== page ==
Minority-owned investment banks have Wall Street buzzing. But it’s not because of a hot new offering. This time the enthusiasm is about the firms themselves.
In a recent multimillion-dollar deal, telecommunications giant GTE Corp. enlisted the services of four minority-owned investment banks to underwrite the sale of $225 million in 10-year debentures for its subsidiary, GTE California. The four firms were Utendahl Capital Partners, Williams Capital Group, Blaylock & Partners and Pryor McClendon Counts & Co. J.P. Morgan was also in on the deal.
The arrangement is indicative of a recent trend among corporate bond issuers, who, spurred on in part by a healthy market, have stepped up efforts at hiring minority underwriters to reach a broader base of institutional investors — particularly the small and medium-size accounts that are typically neglected by larger investment banks. "Women and minority-owned firms have access to investors that our other co-managers did not," explains Jack Reagan, GTE’s assistant treasurer for capital markets.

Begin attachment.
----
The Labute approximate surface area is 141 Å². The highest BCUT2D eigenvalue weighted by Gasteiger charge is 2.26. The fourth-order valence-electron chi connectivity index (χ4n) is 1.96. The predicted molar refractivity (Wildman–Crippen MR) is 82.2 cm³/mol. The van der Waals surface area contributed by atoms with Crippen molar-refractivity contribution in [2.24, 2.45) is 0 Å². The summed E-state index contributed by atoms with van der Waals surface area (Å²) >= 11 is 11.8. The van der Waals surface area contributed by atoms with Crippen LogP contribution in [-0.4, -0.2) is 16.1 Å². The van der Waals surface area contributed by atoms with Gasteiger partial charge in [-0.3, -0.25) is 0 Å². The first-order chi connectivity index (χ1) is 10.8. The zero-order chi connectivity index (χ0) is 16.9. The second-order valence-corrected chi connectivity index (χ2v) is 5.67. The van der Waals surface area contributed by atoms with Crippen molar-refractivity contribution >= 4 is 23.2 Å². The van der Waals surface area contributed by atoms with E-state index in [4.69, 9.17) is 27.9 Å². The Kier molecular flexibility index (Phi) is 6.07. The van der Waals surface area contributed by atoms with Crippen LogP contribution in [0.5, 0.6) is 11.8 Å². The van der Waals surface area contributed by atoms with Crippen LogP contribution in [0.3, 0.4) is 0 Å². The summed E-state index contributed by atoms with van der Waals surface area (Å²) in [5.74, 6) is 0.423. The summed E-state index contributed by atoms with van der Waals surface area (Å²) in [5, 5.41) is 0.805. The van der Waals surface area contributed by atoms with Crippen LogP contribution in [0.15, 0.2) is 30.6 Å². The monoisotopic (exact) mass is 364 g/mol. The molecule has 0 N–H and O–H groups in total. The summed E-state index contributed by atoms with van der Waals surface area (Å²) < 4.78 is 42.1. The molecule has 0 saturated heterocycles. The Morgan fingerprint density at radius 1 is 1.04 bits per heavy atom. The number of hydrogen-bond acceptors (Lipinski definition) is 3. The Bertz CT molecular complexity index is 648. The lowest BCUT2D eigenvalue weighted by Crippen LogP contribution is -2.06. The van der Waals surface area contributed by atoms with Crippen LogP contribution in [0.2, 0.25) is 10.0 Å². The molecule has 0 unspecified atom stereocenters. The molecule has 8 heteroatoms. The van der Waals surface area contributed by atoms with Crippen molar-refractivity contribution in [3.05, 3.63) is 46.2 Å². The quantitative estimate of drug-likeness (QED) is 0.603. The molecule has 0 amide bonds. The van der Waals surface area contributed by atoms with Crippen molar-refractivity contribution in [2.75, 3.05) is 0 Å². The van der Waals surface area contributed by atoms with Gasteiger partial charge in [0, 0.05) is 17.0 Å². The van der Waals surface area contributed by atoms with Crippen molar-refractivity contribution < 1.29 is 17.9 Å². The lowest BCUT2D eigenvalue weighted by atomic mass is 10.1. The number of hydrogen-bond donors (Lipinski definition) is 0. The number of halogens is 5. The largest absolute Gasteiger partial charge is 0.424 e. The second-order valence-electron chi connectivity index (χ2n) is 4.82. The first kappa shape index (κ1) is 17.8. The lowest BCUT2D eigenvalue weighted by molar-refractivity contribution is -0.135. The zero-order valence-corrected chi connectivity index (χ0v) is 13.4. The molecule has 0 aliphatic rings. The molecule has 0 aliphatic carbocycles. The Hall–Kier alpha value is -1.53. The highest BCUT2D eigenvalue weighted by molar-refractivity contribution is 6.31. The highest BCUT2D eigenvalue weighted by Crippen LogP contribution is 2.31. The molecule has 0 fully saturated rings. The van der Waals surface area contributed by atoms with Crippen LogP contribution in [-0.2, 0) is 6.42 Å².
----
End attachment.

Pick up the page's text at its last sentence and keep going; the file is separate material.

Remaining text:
Given the chance, these firms delivered and then some. Initially, GTE set out to do a $100 million offering. However, the four minority-owned firms were so successful that the deal was upped to $225 million. In all, the "Fab Four" placed more than 50% of the corporate bonds — largely in accounts that had previously not held GTE securities. Says Reagan, "We were pleasantly surprised at how much they could place and the pricing they got for us."
Kenneth Bruce Jr., managing director for Pryor McClendon Counts, says the success of this issue "should demonstrate how inclusive behavior will enhance a corporation’s presence in capital markets and the marketplace as a whole." Adds Williams Capital Group President and CEO Christopher J. Williams, "It’s a win-win for both sides. We get the opportunity to demonstrate our ability and participate in the financial gain, and the corporations benefit from a broader range of investors."